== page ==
confirm using satellite imaging all of the locations. we had individual skills which we use to train other organisations to use. the bbc africa unit is heavily inspired by bellingcat, recently publishing an investigation on an execution of two women and two children in cameroon. 0ur women and two children in cameroon. our approach is exhumed the transparent, which is very important in this new environment where certain people call everything fake news was not being able to show your working is important. a lot of the data you analyse is generally available, it is out there if people have got the time and manpower to trawl through it. you can piece together the jigsaw. that's right. there is an awful lot of information available, partly through the rise of the use of smartphones and apps and social media sharing. along with that, there is the availability of
satellite imagery thanks to google earth and other platforms and websites will stop google street view as well, all kinds of information being shared online. you can piece together to understand different situations. that is something people are coming around to recognising on a larger scale through all different organisations. good to talk to you. the founder of the investigative journalism website to andrew brayshaw will stop —— bellingcat. brett kavanaugh starts work today as a supreme courtjudge after a confirmation process that has divided america. last night president trump apologised to the judge, saying he had been proved innocent of allegations of sexual abuse during his nomination and had endured a campaign of political and personal destruction based on lies and deception. peter bowes reports. i, brett m kavanaugh, do solemnly swear...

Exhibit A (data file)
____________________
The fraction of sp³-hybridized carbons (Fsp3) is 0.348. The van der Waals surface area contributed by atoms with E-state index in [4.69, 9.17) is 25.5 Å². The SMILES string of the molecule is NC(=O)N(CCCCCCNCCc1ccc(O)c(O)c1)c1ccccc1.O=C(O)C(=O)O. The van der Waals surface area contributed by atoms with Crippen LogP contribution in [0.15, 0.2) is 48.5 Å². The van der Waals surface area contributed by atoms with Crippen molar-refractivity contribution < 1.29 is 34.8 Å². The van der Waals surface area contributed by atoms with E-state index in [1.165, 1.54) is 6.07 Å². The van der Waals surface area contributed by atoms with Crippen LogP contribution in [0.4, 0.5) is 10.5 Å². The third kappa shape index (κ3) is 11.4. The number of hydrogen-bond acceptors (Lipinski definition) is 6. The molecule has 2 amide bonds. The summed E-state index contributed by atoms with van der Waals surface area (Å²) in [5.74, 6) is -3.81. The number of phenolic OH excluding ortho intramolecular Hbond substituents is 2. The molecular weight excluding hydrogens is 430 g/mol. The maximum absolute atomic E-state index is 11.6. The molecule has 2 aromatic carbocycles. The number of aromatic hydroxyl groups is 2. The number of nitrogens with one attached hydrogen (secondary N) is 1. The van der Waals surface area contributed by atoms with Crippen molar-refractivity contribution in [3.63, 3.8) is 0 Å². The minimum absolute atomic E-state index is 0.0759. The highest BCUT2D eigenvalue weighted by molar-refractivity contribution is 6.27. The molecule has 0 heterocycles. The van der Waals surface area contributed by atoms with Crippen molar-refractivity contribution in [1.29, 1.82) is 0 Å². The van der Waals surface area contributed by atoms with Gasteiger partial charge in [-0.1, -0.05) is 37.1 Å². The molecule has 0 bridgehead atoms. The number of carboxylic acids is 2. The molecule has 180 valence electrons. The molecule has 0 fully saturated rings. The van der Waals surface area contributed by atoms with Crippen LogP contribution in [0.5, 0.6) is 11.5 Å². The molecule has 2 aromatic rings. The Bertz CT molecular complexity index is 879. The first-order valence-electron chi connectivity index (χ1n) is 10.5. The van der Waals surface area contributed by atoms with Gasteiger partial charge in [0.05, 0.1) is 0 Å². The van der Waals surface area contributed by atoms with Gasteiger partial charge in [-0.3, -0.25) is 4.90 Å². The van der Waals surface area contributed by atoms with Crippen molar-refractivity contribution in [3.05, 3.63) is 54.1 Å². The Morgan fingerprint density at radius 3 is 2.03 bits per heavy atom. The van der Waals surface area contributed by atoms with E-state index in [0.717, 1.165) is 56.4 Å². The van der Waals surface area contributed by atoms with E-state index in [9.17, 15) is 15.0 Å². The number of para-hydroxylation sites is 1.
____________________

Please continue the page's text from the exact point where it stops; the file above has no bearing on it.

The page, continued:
after weeks of political rancour, a ceremonial swearing—in ceremony for justice brett kava nagh. greeted by an extended standing ovation from his supporters, the new member of the us supreme court took the 0ath of office with his wife and daughters by his side. less than two weeks ago, he angrily denied a charge that sexually assaulted christine blasey ford when they were both teenagers. president trump said mr kavanaugh was owed an apology. on behalf of our nation, i want to apologise to brett and the entire kavanaugh family for the terrible pain and suffering you have been forced to endure. justice kava naugh thanked the president for what he called his steadfast, unwavering support throughout the process. i'm grateful to you and mrs trump for the exceptional, overwhelming courtesy you have extended to my family and me. mr president, thank you for everything. applause.
but mr kavanaugh also adopted a tone of reconciliation. the senate confirmation process was contentious and emotional. that process is over. my focus now is to be the bestjustice i can be. this chapter in the extremely acrimonious appointment of a supreme courtjudge may be closing, but with the us mid—term elections just four weeks away, the politicalfallout could be critical to the future of donald trump's presidency. peter bowes, bbc news. time for a look at the weather. you have got news of another heading are ken heading towards the united states will stop you are therefore harry kane on. so you know about —— ewart therefore hurricane irma. this